Submitted by: Anika Schmiedeke

3D Astrophysics Newsletter

2016_5_3_huarte5.3 Today´s new entry:

On the Structure and Stability of Magnetic Tower Jets

Huarte-Espinosa, M.; Frank, A.; Blackman, E. G.; Ciardi, A.; Hartigan, P.; Lebedev, S. V.; Chittenden, J. P.

Abstract: Modern theoretical models of astrophysical jets combine accretion, rotation, and magnetic fields to launch and collimate supersonic flows from a central source. Near the source, magnetic field strengths must be large enough to collimate the jet requiring that the Poynting flux exceeds the kinetic energy flux. The extent to which the Poynting flux dominates kinetic energy flux at large distances from the engine distinguishes two classes of models. In magneto-centrifugal launch models, magnetic fields dominate only at scales <~ 100 engine radii, after which the jets become hydrodynamically dominated (HD). By contrast, in Poynting flux dominated (PFD) magnetic tower models, the field dominates even out to much larger scales. To compare the large distance propagation differences of these two paradigms, we perform three-dimensional ideal magnetohydrodynamic adaptive mesh refinement simulations of both HD and PFD stellar jets formed via the same energy flux. We also compare how thermal energy losses and rotation of the jet base affects the stability in these jets. For the conditions described, we show that PFD and HD exhibit observationally distinguishable features: PFD jets are lighter, slower, and less stable than HD jets. Unlike HD jets, PFD jets develop current-driven instabilities that are exacerbated as cooling and rotation increase, resulting in jets that are clumpier than those in the HD limit. Our PFD jet simulations also resemble the magnetic towers that have been recently created in laboratory astrophysical jet experiments.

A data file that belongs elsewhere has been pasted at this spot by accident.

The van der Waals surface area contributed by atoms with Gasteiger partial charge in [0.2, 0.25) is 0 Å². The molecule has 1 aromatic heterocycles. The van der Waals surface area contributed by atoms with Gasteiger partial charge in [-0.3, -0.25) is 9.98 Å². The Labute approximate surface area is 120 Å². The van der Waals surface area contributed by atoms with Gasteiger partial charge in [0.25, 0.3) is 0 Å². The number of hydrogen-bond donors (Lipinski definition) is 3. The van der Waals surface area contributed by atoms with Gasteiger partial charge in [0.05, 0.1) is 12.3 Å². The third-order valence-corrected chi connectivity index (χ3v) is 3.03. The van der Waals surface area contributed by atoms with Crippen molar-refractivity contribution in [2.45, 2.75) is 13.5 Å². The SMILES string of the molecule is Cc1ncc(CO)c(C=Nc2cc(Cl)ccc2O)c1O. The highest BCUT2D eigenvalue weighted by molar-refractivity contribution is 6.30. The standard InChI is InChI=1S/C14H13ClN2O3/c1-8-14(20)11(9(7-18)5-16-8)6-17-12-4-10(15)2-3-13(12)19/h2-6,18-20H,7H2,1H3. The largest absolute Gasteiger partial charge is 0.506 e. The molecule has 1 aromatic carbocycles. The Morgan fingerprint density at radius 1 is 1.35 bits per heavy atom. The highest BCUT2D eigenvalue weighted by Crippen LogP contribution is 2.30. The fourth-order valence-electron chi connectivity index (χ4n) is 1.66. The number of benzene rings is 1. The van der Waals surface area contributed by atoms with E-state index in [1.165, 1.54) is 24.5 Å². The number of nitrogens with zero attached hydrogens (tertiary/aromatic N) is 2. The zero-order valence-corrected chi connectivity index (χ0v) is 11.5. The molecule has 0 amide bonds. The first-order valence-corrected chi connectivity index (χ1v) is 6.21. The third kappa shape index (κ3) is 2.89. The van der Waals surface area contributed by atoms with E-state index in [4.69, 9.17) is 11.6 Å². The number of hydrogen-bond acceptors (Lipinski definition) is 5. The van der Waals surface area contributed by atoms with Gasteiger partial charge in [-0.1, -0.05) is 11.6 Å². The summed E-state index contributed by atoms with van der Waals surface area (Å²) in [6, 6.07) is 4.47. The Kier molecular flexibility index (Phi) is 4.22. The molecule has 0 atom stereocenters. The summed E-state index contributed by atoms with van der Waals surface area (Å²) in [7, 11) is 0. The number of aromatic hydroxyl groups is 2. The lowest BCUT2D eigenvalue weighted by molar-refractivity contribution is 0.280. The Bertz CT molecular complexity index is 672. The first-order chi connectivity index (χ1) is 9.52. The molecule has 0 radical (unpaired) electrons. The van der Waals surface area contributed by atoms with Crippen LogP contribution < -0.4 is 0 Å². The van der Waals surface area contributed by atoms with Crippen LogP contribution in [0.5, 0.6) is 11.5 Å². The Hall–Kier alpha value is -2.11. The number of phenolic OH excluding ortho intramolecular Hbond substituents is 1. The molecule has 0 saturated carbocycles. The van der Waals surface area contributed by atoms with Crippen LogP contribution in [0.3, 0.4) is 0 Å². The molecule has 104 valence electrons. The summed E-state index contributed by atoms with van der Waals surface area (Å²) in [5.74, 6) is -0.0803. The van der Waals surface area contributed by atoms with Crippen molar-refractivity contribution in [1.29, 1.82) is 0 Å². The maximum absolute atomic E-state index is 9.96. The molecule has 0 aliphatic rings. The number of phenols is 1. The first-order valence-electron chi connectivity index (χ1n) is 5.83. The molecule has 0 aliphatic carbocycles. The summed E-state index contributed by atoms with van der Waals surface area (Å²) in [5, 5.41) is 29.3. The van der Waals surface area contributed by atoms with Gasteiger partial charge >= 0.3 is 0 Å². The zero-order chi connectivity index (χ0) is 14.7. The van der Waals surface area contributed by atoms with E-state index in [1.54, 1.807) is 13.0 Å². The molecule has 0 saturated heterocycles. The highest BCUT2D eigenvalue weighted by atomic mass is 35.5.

Journal: The Astrophysical Journal, 757, 66
URL of preprint: http://arxiv.org/abs/1204.0800
Submitted by:  Martin Huarte-Espinosa